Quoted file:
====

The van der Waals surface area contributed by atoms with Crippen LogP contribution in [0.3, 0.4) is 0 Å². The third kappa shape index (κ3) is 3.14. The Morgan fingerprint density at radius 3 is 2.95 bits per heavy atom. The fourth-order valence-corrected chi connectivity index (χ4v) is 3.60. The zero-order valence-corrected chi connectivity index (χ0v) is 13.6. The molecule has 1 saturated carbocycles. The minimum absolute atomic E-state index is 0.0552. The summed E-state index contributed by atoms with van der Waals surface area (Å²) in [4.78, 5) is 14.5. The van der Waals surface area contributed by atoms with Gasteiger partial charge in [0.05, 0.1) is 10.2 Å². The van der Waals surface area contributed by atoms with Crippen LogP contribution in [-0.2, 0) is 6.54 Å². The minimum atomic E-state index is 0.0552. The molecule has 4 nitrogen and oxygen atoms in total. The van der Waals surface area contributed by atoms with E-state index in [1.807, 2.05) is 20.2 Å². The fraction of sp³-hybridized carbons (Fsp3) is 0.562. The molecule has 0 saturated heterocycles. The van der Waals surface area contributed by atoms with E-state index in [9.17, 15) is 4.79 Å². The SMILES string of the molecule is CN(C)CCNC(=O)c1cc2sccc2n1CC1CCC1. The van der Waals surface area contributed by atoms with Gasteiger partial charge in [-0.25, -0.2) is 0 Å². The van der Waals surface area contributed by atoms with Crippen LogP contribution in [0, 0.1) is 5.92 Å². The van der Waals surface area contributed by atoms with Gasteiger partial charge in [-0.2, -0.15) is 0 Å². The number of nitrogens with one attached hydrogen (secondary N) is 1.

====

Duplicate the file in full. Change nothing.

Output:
The van der Waals surface area contributed by atoms with Crippen LogP contribution in [0.3, 0.4) is 0 Å². The third kappa shape index (κ3) is 3.14. The Morgan fingerprint density at radius 3 is 2.95 bits per heavy atom. The fourth-order valence-corrected chi connectivity index (χ4v) is 3.60. The zero-order valence-corrected chi connectivity index (χ0v) is 13.6. The molecule has 1 saturated carbocycles. The minimum absolute atomic E-state index is 0.0552. The summed E-state index contributed by atoms with van der Waals surface area (Å²) in [4.78, 5) is 14.5. The van der Waals surface area contributed by atoms with Gasteiger partial charge in [0.05, 0.1) is 10.2 Å². The van der Waals surface area contributed by atoms with Crippen LogP contribution in [-0.2, 0) is 6.54 Å². The minimum atomic E-state index is 0.0552. The molecule has 4 nitrogen and oxygen atoms in total. The van der Waals surface area contributed by atoms with E-state index in [1.807, 2.05) is 20.2 Å². The fraction of sp³-hybridized carbons (Fsp3) is 0.562. The molecule has 0 saturated heterocycles. The van der Waals surface area contributed by atoms with E-state index in [9.17, 15) is 4.79 Å². The SMILES string of the molecule is CN(C)CCNC(=O)c1cc2sccc2n1CC1CCC1. The van der Waals surface area contributed by atoms with Gasteiger partial charge in [-0.25, -0.2) is 0 Å². The van der Waals surface area contributed by atoms with Crippen LogP contribution in [0, 0.1) is 5.92 Å². The van der Waals surface area contributed by atoms with Gasteiger partial charge in [-0.2, -0.15) is 0 Å². The number of nitrogens with one attached hydrogen (secondary N) is 1.